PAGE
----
Analyzing Paul's Test
Paul's test setup is done correctly, using the browser's timing APIs and comparing different fast food frameworks with the vanilla JS ToDo MVC. I like the ToDo MVC project because it gives you a chance to see the same application done using different architectures and fast food frameworks. So it should be an even playing field.
The data Paul collected is pretty damning to the fast food framework world. I would like to note Paul did not include the time to download the framework, which would have certainly added even more latency to the user experience. I would have included this as part of the overall data.
Perceived Fast Food Framework Benefits
If you think fast food frameworks are fun to work with that is fine, have fun, just don't punish your customers.
If you think you can build an MVP faster with a fast food framework you are wrong. I would say you just do not have proper scaffolding in place. In fact I am way more productive without a fast food framework.
If you think frameworks work around platform bugs I think you are mistaken as well. First the bugs between browsers are not that common anymore, at least not like when jQuery gained popularity. Plus all frameworks have bugs, which of course you need to hack around.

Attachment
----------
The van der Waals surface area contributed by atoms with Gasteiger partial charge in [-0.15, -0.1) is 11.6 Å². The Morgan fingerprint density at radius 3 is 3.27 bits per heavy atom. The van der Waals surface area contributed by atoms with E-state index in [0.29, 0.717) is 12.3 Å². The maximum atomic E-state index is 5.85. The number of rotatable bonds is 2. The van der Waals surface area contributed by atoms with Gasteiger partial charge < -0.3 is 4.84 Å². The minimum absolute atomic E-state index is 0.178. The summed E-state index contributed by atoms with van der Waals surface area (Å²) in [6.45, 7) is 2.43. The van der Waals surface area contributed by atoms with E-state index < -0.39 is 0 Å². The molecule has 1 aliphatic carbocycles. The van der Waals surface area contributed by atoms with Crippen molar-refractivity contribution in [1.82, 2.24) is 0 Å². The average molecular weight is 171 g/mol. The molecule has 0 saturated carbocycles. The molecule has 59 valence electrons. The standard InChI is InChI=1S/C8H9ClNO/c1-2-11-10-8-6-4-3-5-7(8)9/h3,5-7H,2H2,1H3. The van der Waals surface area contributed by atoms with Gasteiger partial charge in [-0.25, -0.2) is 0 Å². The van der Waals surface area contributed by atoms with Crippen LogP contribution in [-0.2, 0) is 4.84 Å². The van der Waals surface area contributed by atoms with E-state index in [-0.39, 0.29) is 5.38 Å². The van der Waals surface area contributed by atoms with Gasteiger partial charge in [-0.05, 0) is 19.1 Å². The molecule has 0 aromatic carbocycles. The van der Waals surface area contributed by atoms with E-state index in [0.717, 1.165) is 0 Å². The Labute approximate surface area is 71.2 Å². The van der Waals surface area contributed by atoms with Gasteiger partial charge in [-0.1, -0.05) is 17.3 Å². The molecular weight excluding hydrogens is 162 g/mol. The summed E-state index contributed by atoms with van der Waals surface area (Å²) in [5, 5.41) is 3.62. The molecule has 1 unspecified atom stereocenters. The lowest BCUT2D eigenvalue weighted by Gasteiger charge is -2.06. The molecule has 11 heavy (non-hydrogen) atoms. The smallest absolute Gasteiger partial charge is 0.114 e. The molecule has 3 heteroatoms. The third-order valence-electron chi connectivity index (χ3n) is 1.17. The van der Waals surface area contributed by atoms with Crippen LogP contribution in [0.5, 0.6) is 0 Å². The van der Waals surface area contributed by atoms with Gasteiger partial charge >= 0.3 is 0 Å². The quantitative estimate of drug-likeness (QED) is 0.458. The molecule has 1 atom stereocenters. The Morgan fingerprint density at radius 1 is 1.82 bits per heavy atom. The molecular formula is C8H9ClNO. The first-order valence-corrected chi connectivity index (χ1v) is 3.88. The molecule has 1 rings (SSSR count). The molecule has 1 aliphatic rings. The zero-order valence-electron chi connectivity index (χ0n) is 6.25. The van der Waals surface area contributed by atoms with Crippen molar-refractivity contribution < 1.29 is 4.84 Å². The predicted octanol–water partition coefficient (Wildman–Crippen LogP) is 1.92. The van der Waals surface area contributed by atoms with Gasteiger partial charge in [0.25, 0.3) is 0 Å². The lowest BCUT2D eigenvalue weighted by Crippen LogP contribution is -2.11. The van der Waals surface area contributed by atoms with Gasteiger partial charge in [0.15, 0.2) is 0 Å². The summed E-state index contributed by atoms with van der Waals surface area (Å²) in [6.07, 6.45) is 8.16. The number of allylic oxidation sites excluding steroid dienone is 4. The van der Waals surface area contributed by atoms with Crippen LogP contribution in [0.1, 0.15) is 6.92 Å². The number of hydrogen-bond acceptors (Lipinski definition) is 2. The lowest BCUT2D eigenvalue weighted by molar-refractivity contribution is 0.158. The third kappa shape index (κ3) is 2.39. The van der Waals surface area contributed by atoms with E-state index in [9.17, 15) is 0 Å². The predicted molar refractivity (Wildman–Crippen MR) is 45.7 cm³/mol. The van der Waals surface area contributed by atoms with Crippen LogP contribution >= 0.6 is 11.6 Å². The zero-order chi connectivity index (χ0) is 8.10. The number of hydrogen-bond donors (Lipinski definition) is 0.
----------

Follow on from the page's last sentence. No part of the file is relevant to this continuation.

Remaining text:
Trust me you can get paid knowing how to build good front-ends. I do. Real customers will pay for good experiences and you make the best user experiences when you understand the platform (browser) and not a framework.
In the middle of Paul's article he talks about developer ergonomics versus user needs. Let's set the record straight, fast food frameworks are about selling perceived developer convenience, not user experience. And if you have not picked up so far fast food frameworks are not about user experience. They are targeting developers and their need to write copious amounts of code.
I hated to dump jQuery back in 2010, but it was the best thing I have done in a long time. It taught me I don't need a large library to accomplish great things. Don't get me wrong I love jQuery and what it did for us. But the reasons why jQuery was created are no longer problems and the browsers have increased their API features with common standards. This makes our life much easier.
The real benefit was my web applications now worked well on mobile devices. This made my customers very happy and that is the primary goal of software development.